The Prime Minister has announced that all schools and colleges in England will reopen on the 8 March, marking the first stage of the roadmap out of lockdown.
The Government has announced a further £400 million of funding to help children catch up with their education, in addition to the £300 million announced in January and the £1 billion announced in June last year.
The Education Secretary, Gavin Williamson, has also set out the Government’s plan for determining exam results this year, with GCSEs, A Levels, and vocational qualifications all to be awarded and determined by teachers.
Young people have faced serious challenges as a result of the pandemic. I know, at a very personal level, the difference that a great education can make, particularly to children who are most disadvantaged. It is vital that children can get back to school as soon as possible so that their education is not further disrupted.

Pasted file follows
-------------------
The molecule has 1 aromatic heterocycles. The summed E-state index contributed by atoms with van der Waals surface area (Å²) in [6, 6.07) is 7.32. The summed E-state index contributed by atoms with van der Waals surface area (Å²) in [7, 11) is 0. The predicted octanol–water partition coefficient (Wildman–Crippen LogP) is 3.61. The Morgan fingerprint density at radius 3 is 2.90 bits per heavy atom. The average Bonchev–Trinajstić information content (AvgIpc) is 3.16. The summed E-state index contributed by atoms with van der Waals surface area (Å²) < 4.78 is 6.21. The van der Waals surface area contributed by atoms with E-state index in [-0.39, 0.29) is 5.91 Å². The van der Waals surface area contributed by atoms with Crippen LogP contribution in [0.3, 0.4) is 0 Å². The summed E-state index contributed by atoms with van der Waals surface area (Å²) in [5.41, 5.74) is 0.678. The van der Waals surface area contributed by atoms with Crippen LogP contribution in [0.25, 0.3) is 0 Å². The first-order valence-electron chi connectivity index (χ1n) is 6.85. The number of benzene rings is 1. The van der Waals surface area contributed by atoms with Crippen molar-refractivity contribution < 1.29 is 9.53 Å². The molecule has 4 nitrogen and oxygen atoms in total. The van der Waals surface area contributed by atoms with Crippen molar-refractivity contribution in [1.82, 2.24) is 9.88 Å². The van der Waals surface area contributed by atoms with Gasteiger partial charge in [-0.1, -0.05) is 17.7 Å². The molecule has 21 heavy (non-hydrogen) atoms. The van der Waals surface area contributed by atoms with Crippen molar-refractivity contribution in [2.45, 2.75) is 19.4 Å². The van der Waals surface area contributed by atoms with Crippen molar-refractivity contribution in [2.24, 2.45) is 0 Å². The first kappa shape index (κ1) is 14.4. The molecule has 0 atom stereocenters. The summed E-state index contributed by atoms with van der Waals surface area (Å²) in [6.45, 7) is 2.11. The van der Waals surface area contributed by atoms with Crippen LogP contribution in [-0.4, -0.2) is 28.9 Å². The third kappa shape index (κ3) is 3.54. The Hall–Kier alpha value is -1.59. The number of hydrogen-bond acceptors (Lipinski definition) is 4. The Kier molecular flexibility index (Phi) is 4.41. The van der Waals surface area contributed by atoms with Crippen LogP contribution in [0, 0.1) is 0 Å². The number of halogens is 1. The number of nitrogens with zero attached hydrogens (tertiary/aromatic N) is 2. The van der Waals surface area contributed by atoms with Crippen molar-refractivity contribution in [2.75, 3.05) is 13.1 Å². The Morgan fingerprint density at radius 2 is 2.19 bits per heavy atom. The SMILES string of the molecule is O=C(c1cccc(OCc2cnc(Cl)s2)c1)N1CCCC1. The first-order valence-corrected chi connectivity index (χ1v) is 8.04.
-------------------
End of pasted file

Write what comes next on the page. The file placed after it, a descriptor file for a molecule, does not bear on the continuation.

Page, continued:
There isn’t a perfect way to assess grades in these extraordinary circumstances. Certainly, last summer’s algorithmic approach caused great distress, and I was pleased to be part of the group of MPs who argued to reverse its damaging impact on local students and schools. Assessment by teachers provides a fairer way to recognise students’ hard work while ensuring that their life chances are not harmed at this time.
I look forward to seeing education for young people resume as we embark on the cautious journey out of lockdown and back to our day-to-day lives. Now it is essential that students are supported in their catch-up learning and that staff, students, and parents are provided with the necessary support to ensure that learning can take place safely and effectively. I have the health and welfare of all of our school community firmly in mind and I continue to work with schools and colleges to make sure they have the support they need so that we can get our young people back to school safely.